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Do I understand semantics properly?

MouthWash
Posts: 2,607
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5/18/2012 10:12:08 AM
Posted: 4 years ago
Some may consider this shameless self-promotion and it probably is, but I recently debated the topic "Obama is Celebrity President." When I started this debate, I was planning on an easy semantics win because Pro did not give any definitions. I considered the possibility of saying that all presidents were automatically celebrities, therefore Obama was not more of a celebrity. When Stephen_Hawkins suggested the same thing in the comments, I felt certain of victory (though I'm not blaming him for anything that happened).

So I accepted, and provided definitions that Obama would have to be a "celebrity president" by having his presidency be much more famous than other presidents. Pro did not dispute the definition and began saying Obama was a celebrity in other ways other than the president (example Forbes list). Her argument was clearly flawed, as being a celebrity in other ways was not the definition.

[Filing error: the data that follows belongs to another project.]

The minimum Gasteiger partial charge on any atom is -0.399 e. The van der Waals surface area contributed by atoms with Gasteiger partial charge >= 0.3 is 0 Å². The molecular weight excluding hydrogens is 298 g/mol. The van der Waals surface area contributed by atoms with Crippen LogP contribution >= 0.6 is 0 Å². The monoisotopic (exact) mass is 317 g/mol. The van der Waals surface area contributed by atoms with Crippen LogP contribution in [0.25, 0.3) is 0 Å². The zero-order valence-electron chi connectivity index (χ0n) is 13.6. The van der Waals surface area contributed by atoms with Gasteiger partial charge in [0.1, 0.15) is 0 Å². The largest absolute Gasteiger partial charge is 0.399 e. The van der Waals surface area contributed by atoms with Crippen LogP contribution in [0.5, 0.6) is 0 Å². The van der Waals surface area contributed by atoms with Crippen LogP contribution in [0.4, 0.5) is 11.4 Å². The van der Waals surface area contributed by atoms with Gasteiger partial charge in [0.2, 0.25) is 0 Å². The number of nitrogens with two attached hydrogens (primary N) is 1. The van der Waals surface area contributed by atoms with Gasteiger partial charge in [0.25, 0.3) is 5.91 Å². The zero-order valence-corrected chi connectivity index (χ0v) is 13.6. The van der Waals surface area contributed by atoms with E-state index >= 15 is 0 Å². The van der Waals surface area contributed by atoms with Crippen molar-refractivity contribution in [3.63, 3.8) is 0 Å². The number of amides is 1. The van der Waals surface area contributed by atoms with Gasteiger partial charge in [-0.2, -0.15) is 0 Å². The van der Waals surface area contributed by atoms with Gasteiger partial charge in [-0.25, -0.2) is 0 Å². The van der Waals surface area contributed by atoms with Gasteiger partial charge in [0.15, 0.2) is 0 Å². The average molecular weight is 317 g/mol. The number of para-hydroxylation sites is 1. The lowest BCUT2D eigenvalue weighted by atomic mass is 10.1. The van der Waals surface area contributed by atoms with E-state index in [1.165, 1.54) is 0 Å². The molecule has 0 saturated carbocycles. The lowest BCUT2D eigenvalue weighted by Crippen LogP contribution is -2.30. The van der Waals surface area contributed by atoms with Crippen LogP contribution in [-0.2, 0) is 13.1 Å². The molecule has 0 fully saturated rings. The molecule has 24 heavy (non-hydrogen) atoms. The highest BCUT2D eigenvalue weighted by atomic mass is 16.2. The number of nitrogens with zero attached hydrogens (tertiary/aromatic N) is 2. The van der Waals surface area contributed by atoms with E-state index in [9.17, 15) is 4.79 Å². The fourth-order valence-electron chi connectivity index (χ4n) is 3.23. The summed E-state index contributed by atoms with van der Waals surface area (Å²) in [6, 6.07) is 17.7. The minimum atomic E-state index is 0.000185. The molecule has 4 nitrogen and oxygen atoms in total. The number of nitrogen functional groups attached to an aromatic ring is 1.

Regardless, people voted for her because of the original resolution said a celebrity president (it did not provide specific definitions, whereas I did). So what is important? The definitions? Or the original resolution? I assumed it had to be the definitions, because I have seen debaters provide "full resolutions," which are extended versions of the resolutions too big for the main title. For this reason I feel I may be missing something in the debate.

http://www.debate.org...

My definition: "Since all of the Presidents have been celebrities (fullfilling the definition), Pro must prove that Obama has a much greater prominent profile and commands a higher degree of public fascination and influence in day-to-day media than other Presidents, thus making him a "Celebrity President."
"Well, that gives whole new meaning to my assassination. If I was going to die anyway, perhaps I should leave the Bolsheviks' descendants some Christmas cookies instead of breaking their dishes and vodka bottles in their sleep." -Tsar Nicholas II (YYW)
caveat
Posts: 2,137
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5/18/2012 10:30:35 AM
Posted: 4 years ago